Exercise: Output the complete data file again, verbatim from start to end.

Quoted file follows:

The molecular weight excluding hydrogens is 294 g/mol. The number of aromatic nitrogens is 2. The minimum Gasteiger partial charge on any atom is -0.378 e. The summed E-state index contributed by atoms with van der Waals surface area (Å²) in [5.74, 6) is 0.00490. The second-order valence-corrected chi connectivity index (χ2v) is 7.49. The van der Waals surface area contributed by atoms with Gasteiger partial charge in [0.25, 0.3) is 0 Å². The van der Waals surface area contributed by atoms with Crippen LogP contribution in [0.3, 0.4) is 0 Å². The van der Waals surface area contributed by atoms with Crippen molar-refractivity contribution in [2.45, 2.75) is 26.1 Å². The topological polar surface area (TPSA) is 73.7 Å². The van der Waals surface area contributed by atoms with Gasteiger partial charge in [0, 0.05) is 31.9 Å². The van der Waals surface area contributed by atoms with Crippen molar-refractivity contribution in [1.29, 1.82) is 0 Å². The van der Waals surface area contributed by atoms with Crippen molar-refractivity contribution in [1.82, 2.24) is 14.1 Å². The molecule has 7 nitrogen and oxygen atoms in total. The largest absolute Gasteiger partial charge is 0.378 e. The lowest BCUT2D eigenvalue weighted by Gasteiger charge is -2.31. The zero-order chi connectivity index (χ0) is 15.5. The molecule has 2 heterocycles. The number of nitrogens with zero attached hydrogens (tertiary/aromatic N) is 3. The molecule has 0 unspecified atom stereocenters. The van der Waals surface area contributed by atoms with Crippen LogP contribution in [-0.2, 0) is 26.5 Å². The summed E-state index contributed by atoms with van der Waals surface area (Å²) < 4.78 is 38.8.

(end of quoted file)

The molecular weight excluding hydrogens is 294 g/mol. The number of aromatic nitrogens is 2. The minimum Gasteiger partial charge on any atom is -0.378 e. The summed E-state index contributed by atoms with van der Waals surface area (Å²) in [5.74, 6) is 0.00490. The second-order valence-corrected chi connectivity index (χ2v) is 7.49. The van der Waals surface area contributed by atoms with Gasteiger partial charge in [0.25, 0.3) is 0 Å². The van der Waals surface area contributed by atoms with Crippen LogP contribution in [0.3, 0.4) is 0 Å². The van der Waals surface area contributed by atoms with Crippen molar-refractivity contribution in [2.45, 2.75) is 26.1 Å². The topological polar surface area (TPSA) is 73.7 Å². The van der Waals surface area contributed by atoms with Gasteiger partial charge in [0, 0.05) is 31.9 Å². The van der Waals surface area contributed by atoms with Crippen molar-refractivity contribution in [1.29, 1.82) is 0 Å². The van der Waals surface area contributed by atoms with Crippen molar-refractivity contribution in [1.82, 2.24) is 14.1 Å². The molecule has 7 nitrogen and oxygen atoms in total. The largest absolute Gasteiger partial charge is 0.378 e. The lowest BCUT2D eigenvalue weighted by Gasteiger charge is -2.31. The zero-order chi connectivity index (χ0) is 15.5. The molecule has 2 heterocycles. The number of nitrogens with zero attached hydrogens (tertiary/aromatic N) is 3. The molecule has 0 unspecified atom stereocenters. The van der Waals surface area contributed by atoms with Crippen LogP contribution in [-0.2, 0) is 26.5 Å². The summed E-state index contributed by atoms with van der Waals surface area (Å²) < 4.78 is 38.8.